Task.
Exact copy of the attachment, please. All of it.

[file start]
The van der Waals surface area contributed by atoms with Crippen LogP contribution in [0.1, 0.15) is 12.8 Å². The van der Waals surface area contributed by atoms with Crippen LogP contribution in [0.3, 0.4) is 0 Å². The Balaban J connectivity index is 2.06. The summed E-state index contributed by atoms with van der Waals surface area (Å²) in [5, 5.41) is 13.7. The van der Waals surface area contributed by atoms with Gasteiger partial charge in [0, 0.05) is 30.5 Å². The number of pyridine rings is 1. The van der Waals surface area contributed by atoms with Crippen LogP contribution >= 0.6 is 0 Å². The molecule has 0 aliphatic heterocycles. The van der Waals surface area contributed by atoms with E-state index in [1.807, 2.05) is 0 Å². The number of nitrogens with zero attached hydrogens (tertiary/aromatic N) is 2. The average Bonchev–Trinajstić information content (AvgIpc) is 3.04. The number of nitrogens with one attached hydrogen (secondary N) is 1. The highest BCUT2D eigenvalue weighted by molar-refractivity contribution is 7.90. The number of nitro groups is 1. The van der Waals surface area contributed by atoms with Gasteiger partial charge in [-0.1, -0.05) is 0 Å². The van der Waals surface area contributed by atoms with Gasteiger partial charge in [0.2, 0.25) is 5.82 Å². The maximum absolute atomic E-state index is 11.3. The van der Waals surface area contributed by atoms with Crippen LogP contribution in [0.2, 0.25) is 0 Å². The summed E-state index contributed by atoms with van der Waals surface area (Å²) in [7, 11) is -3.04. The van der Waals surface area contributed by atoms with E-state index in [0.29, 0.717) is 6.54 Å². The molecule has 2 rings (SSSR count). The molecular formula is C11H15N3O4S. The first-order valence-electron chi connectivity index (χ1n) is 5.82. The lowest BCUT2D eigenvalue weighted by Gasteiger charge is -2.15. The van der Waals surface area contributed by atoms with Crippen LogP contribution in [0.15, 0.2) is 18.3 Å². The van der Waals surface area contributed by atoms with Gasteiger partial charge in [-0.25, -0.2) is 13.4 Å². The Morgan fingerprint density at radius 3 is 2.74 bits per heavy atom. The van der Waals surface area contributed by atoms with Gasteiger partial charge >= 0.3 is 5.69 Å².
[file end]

The van der Waals surface area contributed by atoms with Crippen LogP contribution in [0.1, 0.15) is 12.8 Å². The van der Waals surface area contributed by atoms with Crippen LogP contribution in [0.3, 0.4) is 0 Å². The Balaban J connectivity index is 2.06. The summed E-state index contributed by atoms with van der Waals surface area (Å²) in [5, 5.41) is 13.7. The van der Waals surface area contributed by atoms with Gasteiger partial charge in [0, 0.05) is 30.5 Å². The number of pyridine rings is 1. The van der Waals surface area contributed by atoms with Crippen LogP contribution >= 0.6 is 0 Å². The molecule has 0 aliphatic heterocycles. The van der Waals surface area contributed by atoms with E-state index in [1.807, 2.05) is 0 Å². The number of nitrogens with zero attached hydrogens (tertiary/aromatic N) is 2. The average Bonchev–Trinajstić information content (AvgIpc) is 3.04. The number of nitrogens with one attached hydrogen (secondary N) is 1. The highest BCUT2D eigenvalue weighted by molar-refractivity contribution is 7.90. The number of nitro groups is 1. The van der Waals surface area contributed by atoms with Gasteiger partial charge in [-0.1, -0.05) is 0 Å². The van der Waals surface area contributed by atoms with Gasteiger partial charge in [0.2, 0.25) is 5.82 Å². The maximum absolute atomic E-state index is 11.3. The van der Waals surface area contributed by atoms with Crippen LogP contribution in [0.2, 0.25) is 0 Å². The summed E-state index contributed by atoms with van der Waals surface area (Å²) in [7, 11) is -3.04. The van der Waals surface area contributed by atoms with E-state index in [0.29, 0.717) is 6.54 Å². The molecule has 2 rings (SSSR count). The molecular formula is C11H15N3O4S. The first-order valence-electron chi connectivity index (χ1n) is 5.82. The lowest BCUT2D eigenvalue weighted by Gasteiger charge is -2.15. The van der Waals surface area contributed by atoms with Crippen LogP contribution in [0.15, 0.2) is 18.3 Å². The van der Waals surface area contributed by atoms with Gasteiger partial charge in [-0.25, -0.2) is 13.4 Å². The Morgan fingerprint density at radius 3 is 2.74 bits per heavy atom. The van der Waals surface area contributed by atoms with Gasteiger partial charge >= 0.3 is 5.69 Å².